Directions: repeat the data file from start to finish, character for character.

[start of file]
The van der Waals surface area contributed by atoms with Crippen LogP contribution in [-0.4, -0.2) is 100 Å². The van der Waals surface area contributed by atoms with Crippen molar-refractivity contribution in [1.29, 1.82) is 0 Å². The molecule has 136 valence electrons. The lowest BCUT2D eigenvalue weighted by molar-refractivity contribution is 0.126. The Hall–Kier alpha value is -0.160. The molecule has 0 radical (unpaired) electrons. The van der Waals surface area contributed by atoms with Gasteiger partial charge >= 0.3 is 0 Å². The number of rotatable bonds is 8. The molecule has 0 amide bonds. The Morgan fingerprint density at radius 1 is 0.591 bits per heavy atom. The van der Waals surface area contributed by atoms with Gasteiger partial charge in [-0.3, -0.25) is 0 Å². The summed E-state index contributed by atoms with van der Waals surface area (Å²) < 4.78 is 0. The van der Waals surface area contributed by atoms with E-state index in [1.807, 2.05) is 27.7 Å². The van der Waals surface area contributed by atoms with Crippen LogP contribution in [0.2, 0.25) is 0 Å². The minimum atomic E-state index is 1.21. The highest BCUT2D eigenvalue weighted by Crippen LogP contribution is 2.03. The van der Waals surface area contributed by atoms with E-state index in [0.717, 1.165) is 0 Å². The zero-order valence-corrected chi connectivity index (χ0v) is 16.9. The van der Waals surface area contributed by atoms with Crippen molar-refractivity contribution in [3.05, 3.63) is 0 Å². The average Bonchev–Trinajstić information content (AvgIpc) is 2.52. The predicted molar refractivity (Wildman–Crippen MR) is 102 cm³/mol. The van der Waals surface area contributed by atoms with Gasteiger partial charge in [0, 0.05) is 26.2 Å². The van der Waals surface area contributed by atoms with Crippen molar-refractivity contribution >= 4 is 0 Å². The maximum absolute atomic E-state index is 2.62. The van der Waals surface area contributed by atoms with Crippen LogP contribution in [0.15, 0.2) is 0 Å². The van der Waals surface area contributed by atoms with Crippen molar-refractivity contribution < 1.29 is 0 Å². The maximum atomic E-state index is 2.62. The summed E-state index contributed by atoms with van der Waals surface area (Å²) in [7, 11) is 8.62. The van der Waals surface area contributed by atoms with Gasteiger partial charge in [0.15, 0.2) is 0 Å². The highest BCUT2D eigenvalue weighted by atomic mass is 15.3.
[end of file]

The van der Waals surface area contributed by atoms with Crippen LogP contribution in [-0.4, -0.2) is 100 Å². The van der Waals surface area contributed by atoms with Crippen molar-refractivity contribution in [1.29, 1.82) is 0 Å². The molecule has 136 valence electrons. The lowest BCUT2D eigenvalue weighted by molar-refractivity contribution is 0.126. The Hall–Kier alpha value is -0.160. The molecule has 0 radical (unpaired) electrons. The van der Waals surface area contributed by atoms with Gasteiger partial charge >= 0.3 is 0 Å². The number of rotatable bonds is 8. The molecule has 0 amide bonds. The Morgan fingerprint density at radius 1 is 0.591 bits per heavy atom. The van der Waals surface area contributed by atoms with Gasteiger partial charge in [-0.3, -0.25) is 0 Å². The summed E-state index contributed by atoms with van der Waals surface area (Å²) < 4.78 is 0. The van der Waals surface area contributed by atoms with E-state index in [1.807, 2.05) is 27.7 Å². The van der Waals surface area contributed by atoms with Crippen LogP contribution in [0.2, 0.25) is 0 Å². The minimum atomic E-state index is 1.21. The highest BCUT2D eigenvalue weighted by Crippen LogP contribution is 2.03. The van der Waals surface area contributed by atoms with E-state index in [0.717, 1.165) is 0 Å². The zero-order valence-corrected chi connectivity index (χ0v) is 16.9. The van der Waals surface area contributed by atoms with Crippen molar-refractivity contribution in [3.05, 3.63) is 0 Å². The average Bonchev–Trinajstić information content (AvgIpc) is 2.52. The predicted molar refractivity (Wildman–Crippen MR) is 102 cm³/mol. The van der Waals surface area contributed by atoms with Gasteiger partial charge in [0, 0.05) is 26.2 Å². The van der Waals surface area contributed by atoms with Crippen molar-refractivity contribution >= 4 is 0 Å². The maximum absolute atomic E-state index is 2.62. The van der Waals surface area contributed by atoms with Crippen LogP contribution in [0.15, 0.2) is 0 Å². The van der Waals surface area contributed by atoms with Crippen molar-refractivity contribution < 1.29 is 0 Å². The maximum atomic E-state index is 2.62. The summed E-state index contributed by atoms with van der Waals surface area (Å²) in [7, 11) is 8.62. The van der Waals surface area contributed by atoms with Gasteiger partial charge in [0.15, 0.2) is 0 Å². The highest BCUT2D eigenvalue weighted by atomic mass is 15.3.